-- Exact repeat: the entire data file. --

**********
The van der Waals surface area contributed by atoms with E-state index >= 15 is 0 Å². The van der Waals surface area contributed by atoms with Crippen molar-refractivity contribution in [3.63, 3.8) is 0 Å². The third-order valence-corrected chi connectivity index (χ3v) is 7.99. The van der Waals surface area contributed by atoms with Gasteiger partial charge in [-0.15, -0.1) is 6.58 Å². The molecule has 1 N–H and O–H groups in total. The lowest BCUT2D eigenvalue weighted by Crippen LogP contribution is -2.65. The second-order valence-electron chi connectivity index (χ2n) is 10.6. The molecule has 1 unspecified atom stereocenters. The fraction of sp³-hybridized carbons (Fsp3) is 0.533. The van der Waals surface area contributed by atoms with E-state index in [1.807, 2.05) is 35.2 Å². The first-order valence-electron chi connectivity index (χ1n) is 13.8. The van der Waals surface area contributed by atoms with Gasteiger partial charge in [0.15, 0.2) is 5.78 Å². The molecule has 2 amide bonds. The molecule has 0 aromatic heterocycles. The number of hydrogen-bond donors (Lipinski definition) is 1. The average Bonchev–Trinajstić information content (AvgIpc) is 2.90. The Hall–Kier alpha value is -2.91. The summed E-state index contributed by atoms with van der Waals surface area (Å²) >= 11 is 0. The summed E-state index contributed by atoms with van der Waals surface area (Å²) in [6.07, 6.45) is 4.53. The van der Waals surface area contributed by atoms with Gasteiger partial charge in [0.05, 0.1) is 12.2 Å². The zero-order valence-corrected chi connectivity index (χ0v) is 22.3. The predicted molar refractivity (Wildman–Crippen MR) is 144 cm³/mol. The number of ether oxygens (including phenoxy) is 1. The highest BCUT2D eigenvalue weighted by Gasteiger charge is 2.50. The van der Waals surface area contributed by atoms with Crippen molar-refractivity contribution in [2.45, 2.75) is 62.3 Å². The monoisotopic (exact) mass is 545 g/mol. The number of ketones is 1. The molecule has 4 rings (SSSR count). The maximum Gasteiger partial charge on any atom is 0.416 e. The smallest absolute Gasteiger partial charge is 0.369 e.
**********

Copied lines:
The van der Waals surface area contributed by atoms with E-state index >= 15 is 0 Å². The van der Waals surface area contributed by atoms with Crippen molar-refractivity contribution in [3.63, 3.8) is 0 Å². The third-order valence-corrected chi connectivity index (χ3v) is 7.99. The van der Waals surface area contributed by atoms with Gasteiger partial charge in [-0.15, -0.1) is 6.58 Å². The molecule has 1 N–H and O–H groups in total. The lowest BCUT2D eigenvalue weighted by Crippen LogP contribution is -2.65. The second-order valence-electron chi connectivity index (χ2n) is 10.6. The molecule has 1 unspecified atom stereocenters. The fraction of sp³-hybridized carbons (Fsp3) is 0.533. The van der Waals surface area contributed by atoms with E-state index in [1.807, 2.05) is 35.2 Å². The first-order valence-electron chi connectivity index (χ1n) is 13.8. The van der Waals surface area contributed by atoms with Gasteiger partial charge in [0.15, 0.2) is 5.78 Å². The molecule has 2 amide bonds. The molecule has 0 aromatic heterocycles. The number of hydrogen-bond donors (Lipinski definition) is 1. The average Bonchev–Trinajstić information content (AvgIpc) is 2.90. The Hall–Kier alpha value is -2.91. The summed E-state index contributed by atoms with van der Waals surface area (Å²) >= 11 is 0. The summed E-state index contributed by atoms with van der Waals surface area (Å²) in [6.07, 6.45) is 4.53. The van der Waals surface area contributed by atoms with Gasteiger partial charge in [0.05, 0.1) is 12.2 Å². The zero-order valence-corrected chi connectivity index (χ0v) is 22.3. The predicted molar refractivity (Wildman–Crippen MR) is 144 cm³/mol. The number of ether oxygens (including phenoxy) is 1. The highest BCUT2D eigenvalue weighted by Gasteiger charge is 2.50. The van der Waals surface area contributed by atoms with Crippen molar-refractivity contribution in [2.45, 2.75) is 62.3 Å². The monoisotopic (exact) mass is 545 g/mol. The number of ketones is 1. The molecule has 4 rings (SSSR count). The maximum Gasteiger partial charge on any atom is 0.416 e. The smallest absolute Gasteiger partial charge is 0.369 e.